More than one in 10 women over the age of 65 in the United States was mired in poverty last year, and among those living alone, the rate jumped to two in 10, according to an analysis of new census data by the National Women’s Law Center.
Overall, women live in poverty at much higher rates than white non-Hispanic men (7.7 percent), and the rates were stunningly high among women of color: 34.4 percent for Native American women, 25.1 percent for African-American women and 24.8 percent for Latinas. Across all racial groups, the poverty rate for women was 14.5 percent, significantly higher than the 11 percent for men.
Beyond the drag created by joblessness, employed women last year earned on average 77 cents for every dollar a man was paid for similar work, the NWLC says. The good news (good being a relative term): That wasn’t any worse than the previous year.
Note that poverty is a rather stingy definition. For a single person, the federal threshold is an annual income of $11,490 per year. And efforts by House Republicans to slash the Supplemental Nutritional Assistance Program, which most of us know as food stamps, would make life even more difficult for those at the bottom of the economic ladder. According to the NWLC:
NWLC’s detailed gender analysis of U.S. Census poverty, income, and health insurance data released on September 17, 2013 found that poverty rates among women, like poverty rates overall, remained at historically high levels last year. Women’s poverty rates were once again substantially above the poverty rates for men. The data also show that income supports such as Food Stamps/SNAP benefits kept millions of Americans out of poverty last year. The wage gap remained unchanged in 2012, with women working full time, year round typically earning 77 cents to every dollar paid to their male counterparts – the same level at which they have remained for a decade.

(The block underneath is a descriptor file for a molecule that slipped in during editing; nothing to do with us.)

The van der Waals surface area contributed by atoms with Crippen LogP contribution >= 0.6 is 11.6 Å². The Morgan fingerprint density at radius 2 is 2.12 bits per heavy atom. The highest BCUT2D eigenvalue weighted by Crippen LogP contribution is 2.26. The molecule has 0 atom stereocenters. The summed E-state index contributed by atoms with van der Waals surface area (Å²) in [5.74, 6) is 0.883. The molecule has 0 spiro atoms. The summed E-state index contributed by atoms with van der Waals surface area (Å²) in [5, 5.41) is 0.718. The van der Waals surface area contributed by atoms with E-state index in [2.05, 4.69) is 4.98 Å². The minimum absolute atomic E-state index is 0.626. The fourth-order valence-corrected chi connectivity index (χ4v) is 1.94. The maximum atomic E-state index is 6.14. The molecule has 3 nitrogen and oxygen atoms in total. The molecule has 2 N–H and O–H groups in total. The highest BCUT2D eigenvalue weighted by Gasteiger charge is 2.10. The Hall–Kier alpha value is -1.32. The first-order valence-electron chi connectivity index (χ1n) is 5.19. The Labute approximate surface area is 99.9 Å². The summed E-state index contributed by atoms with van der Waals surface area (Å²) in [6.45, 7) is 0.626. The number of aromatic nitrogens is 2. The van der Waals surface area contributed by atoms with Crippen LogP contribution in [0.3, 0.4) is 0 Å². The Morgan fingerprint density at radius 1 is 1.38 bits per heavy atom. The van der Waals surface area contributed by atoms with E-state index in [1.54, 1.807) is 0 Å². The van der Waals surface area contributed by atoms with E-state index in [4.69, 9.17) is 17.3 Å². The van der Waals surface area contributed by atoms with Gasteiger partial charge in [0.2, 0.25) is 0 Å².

Significantly more than half of children living in poverty were part of female-led single-parent homes, the report said.
Researchers at the Brookings Institute warned last year that poverty levels—particularly for those in demographic groups at higher risk—will remain stubbornly high:
By 2020, the poverty rate is expected to decline to around 14 percent, but our analysis suggests it will be many years before it returns to anything approaching the rate achieved before the recession began. With cuts in social spending for lower-income families slated to occur over the next decade, the outlook for the poor looks grim.
These increases in poverty are driven primarily by high unemployment rates. These are the primary drivers in our model, which is estimated using historical data and unemployment projections from CBO, OMB, and the Economist Intelligence Unit for future years. When unemployment rates are high, some people fall into poverty as the result of losing a job. Others fail to climb out because of the difficulty of finding work. Unemployment insurance has played an important role in cushioning drops in income. The Supplemental Nutrition Assistance Program (SNAP, formerly Food Stamps), which does not affect official poverty rates but does affect a broader measure of poverty, has also helped the unemployed weather the recession. These programs will almost certainly shrink in 2013 and beyond – further exacerbating the problem of insufficient resources for those at the bottom.
The congressional response? To paraphrase British songwriter Billy Bragg, all we get are the sounds of ideologies clashing. And, among House Republicans, delusional efforts to blame others for the looming government shutdown, according to Roger Simon at Politico:
House Majority Leader Eric Cantor (R-Va.) leaves the floor of the House in the wee hours of Sunday morning, having taken action that will probably shut down the government, and releases a statement saying, “It’s time for President Obama to rise above stubborn partisanship.”
Which is like an arsonist telling others not to play with matches.